Stuyvesant was not amused. He came down hard on the Flushing ringleaders, levying draconian fines and issuing prison sentences of indeterminate length. With no legal recourse or rights of appeal, they eventually cracked, recanting their petition for redress.
But Quaker missionary zeal could not be contained. Four years later they were back in Manhattan, and this time Stuyvesant’s policy of discrimination was countermanded by the Company’s directors. While they shared his distaste for these “sectarians,” continuing to exclude them could diminish the population and discourage immigration, “which must be favored at a so tender stage.” Thus, Stuyvesant was instructed to “allow everyone to have his own belief” so long as they gave no offense to their neighbors.
The Dutch West India Company had expanded the 17th-century notion of religious tolerance, albeit for commercial reasons. Genuine religious tolerance, they realized, is something more than a state-approved religion granting a privilege to religious minorities out of the goodness of its heart. When properly practiced and understood, it can exhibit a “more positive attitude of permitting differences as a source of benefit for all.”
In the late 18th century, James Madison identified yet another benefit of pluralism: many sects help guarantee religious liberty. When “society itself [is] broken into so many parts, interests, and classes of citizens…the rights of individuals or of the minority, will be in little danger from interested combinations of the majority.” But might there be other benefits of religious liberty, ones that could make each faith tradition better and stronger? The Scottish poet, Robert Burns thought so.
While attending church one Sunday he spotted a louse on the bonnet of a lady, which inspired him to write a playful, yet insightful, poem: “To a Louse, On Seeing One on a Lady’s Bonnet, at Church 1786.” It is playful in the sense that it is addressed to the louse with great indignation. “How dare you mar the beauty of this fine lady’s bonnet!” But it concludes with these meditations:
O wad some Pow’r the giftie gie us
To see oursels as others see us!
It wad frae many a blunder free us,
And foolish notion:
What airs in dres an’ gait wad lea’e us,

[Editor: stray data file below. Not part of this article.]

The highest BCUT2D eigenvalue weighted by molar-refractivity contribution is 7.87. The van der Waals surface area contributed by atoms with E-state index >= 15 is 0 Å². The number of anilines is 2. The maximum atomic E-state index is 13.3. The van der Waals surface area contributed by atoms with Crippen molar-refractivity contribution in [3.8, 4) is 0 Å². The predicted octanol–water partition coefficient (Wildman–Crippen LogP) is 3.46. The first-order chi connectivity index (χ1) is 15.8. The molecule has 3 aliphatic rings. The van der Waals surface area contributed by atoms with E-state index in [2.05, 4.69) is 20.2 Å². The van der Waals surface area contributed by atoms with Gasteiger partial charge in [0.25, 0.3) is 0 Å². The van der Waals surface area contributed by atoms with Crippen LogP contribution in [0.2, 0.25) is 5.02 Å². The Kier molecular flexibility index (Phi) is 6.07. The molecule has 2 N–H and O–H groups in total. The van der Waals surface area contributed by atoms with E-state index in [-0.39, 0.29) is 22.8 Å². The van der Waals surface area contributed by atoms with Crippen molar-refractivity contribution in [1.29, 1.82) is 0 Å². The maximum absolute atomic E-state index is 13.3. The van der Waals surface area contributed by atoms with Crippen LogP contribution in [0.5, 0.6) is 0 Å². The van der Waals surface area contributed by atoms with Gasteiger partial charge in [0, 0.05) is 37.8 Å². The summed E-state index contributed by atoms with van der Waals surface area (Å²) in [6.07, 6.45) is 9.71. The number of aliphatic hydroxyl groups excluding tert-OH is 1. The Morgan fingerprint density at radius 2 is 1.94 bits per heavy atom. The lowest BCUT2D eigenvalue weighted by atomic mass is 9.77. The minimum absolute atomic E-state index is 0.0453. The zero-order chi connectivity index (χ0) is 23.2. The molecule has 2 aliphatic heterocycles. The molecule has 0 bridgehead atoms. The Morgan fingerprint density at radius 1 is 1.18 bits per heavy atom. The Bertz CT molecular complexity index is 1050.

An’ evn’ devotion!
Wouldn’t it be wonderful if we had the power to see ourselves through the eyes of others, he muses? Might not we be moved to rethink some of our opinions and abandon our pretenses, and, in the process, improve our religious devotions? As noted by Jack Miles, the General Editor of The Norton Anthology of World Religions, “So many of the cruelest mistakes in religion are made not out of malice but out of simple ignorance, blunders we would willing avoid could we but see ourselves as others see us.” Sadly, the ignorance of which he speaks is, more often than not, a product of chauvinistic pride and arrogance, Peter Stuyvesant being a prime example.
While we cannot see ourselves through the eyes of others, we can take a step back from our faith and reappraise those parts of our religious tradition that are of dubious provenance or a source of discomfort to others and ourselves. Are we carrying some excess baggage that is holding us back spiritually and impeding our growth, both as individuals and as a church?
Perhaps by learning and borrowing from other faiths—adding their truths to our own—we can, in the words of the Apostle Paul, find “a more excellent way” and thereby forestall future mistakes and blunders. Doing this properly, however, will require us to focus on “the bonnet and not just the louse” when we look at other religions and “to see the louse as well as the bonnet” as we reexamine our own.
Virtus state in medio, reads the Latin proverb. “Virtue stands in the middle.” And the middle is where humility can be found.
 Norman Davies, Europe: A History (New York, New York: Oxford University Press, 1996), pp. 565-568.
 Ibid, p. 565.
 Richard Brookhiser, Give Me Liberty: A History of America’s Exceptional Ideal, (New York, New York: Basic Books, 2019), p. 32.
 Peter Manseau, Objects of Devotion: Religion in Early America, (Washington, DC: Smithsonian Books, 2017), p. 91.
 Give Me Liberty, p. 35.
 Ibid, p. 36.
 Ibid, p. 37.
 Ibid, p. 45.
 Mark Greengrass, “Religious or Secular? The Edict of Nantes, Formation and State Formation in Late Sixteenth-century France,” in Ruth Whelan and Carol Baxter, eds., Toleration and Religious Identity: The Edict of Nantes and Its Implications in France, Britain, and Ireland, (Dublin, Ireland: Four Courts Press, 2003), p. 126.
 James Madison, Madison: Writings, (New York, New York: Library of America, 1999), p. 297 (The Federalist No. 51).
 Robert Burns, Collected Poems of Robert Burns, (Knoxville, Tennessee: Wordsworth Editions, Ltc., 1998), p. 138.
 Jack Miles, Religion As We Know It: An Origin Story, (New York, New York: W. W. Norton & Company, Inc., 2015), p. 3.
 1 Corinthians 12:31 (ESV).
 Religion As We Know It, p. 5.